In my cycle commute to work, I regularly see three types of bikes outside all day and night. Each represents a clear perspective about bike ownership.
Some neighborhood lawns have kids’ bikes randomly strewn about. Most of these bikes are responsibly put away at night, but others remain as horizontal lawn ornaments until a parent picks them up. After enough cycles of rain damage and rust, they are routinely discarded at a yard sale or recycled as scrap metal.
Other times, bikes are clearly used for transportation, but with no effort made to protect them from the elements. In this case, the bikes have some value, but the components are disposable.
In the third and most interesting category, people clearly want to protect their bikes from rain and snow, and create ways to make protection happen.
Tarps and hanging bikes from the deck rafters both get bikes out of the elements, but still result in condensation rust. Oil your chain regularly and wipe down your frame frequently.
Assuming your investment in transportation and recreation is worth protecting, here are three steps toward house-training your bike.
1. Put your bike in a transition space.
The first step in house-training your bike is to bring it inside a non-people room.
In suburbia, if you have enough room, the storage location may be your garage. Or, if you don’t have a garage, it may be a purchased or hand-built bike shed.
In highly populated areas such as NYC, this protection may take the form of a dedicated “bike room” for the apartment or work building.
While protecting bikes more from the elements, bike rooms or bike cages also create a security problem. Large collections of expensive bikes, even locked up, are attractive targets for bike thieves.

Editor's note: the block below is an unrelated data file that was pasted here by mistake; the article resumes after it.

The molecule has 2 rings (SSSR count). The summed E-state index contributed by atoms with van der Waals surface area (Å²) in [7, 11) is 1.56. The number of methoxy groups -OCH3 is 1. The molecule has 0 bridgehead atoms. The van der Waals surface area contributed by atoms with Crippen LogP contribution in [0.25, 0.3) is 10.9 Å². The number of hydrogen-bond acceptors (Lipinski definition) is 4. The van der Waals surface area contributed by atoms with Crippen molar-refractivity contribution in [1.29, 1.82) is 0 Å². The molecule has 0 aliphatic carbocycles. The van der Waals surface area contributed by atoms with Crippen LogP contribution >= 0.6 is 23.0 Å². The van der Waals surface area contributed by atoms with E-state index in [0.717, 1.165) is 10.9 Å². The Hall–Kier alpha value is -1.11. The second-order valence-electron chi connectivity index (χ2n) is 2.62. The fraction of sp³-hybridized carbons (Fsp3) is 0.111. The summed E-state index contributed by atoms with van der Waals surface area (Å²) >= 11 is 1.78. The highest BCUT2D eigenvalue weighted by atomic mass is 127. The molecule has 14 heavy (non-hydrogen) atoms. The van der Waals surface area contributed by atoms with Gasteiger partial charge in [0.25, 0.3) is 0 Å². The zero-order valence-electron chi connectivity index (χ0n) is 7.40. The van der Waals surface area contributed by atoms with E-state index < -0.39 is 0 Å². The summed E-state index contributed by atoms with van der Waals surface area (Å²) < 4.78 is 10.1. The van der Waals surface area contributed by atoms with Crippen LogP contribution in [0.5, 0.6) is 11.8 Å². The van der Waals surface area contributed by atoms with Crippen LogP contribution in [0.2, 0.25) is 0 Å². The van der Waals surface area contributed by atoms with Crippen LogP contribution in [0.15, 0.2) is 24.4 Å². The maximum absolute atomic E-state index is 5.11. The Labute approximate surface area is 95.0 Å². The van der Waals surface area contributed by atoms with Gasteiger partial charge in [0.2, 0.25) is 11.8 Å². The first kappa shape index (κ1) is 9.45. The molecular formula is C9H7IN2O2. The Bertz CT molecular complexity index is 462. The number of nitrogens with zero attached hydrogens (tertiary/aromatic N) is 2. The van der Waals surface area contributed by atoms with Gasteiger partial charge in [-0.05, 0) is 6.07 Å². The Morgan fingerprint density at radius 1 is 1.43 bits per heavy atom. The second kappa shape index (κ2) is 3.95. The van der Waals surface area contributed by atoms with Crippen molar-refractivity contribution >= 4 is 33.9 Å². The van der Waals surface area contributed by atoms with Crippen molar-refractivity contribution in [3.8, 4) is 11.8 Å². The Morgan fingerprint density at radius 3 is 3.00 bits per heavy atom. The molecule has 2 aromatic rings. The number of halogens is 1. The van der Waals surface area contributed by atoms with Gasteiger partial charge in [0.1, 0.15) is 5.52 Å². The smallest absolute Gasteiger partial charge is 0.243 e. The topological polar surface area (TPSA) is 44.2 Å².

2. Flatten your bike in a people space.
Whether in a garage or hallway, your bike is among people now and will need to learn how to share space. A folding THINstem does that.
Pop-off pedals take this convenience to the next level, making it possible for shin-scratching and wall-damaging pedals to get out of the way in literally seconds.
That’s all with your existing bike. If you look at a new bike, your options increase even more.
3. Get a bike that is designed for convenience.
A full-size bike like a CHANGE 702 that folds in half takes small-space convenience to the next level.
With a full-size folding bike, you don’t even need a large empty wall to lean your bike against (or hang it on). Any room becomes a place where a bike can fit.
And when your bike is right next to your door, you use it more.
And there you have it–three ways to make your bike last longer, and better overall investment in the things you care about.
Isn’t it time you house-trained your bike?
Biking made easier.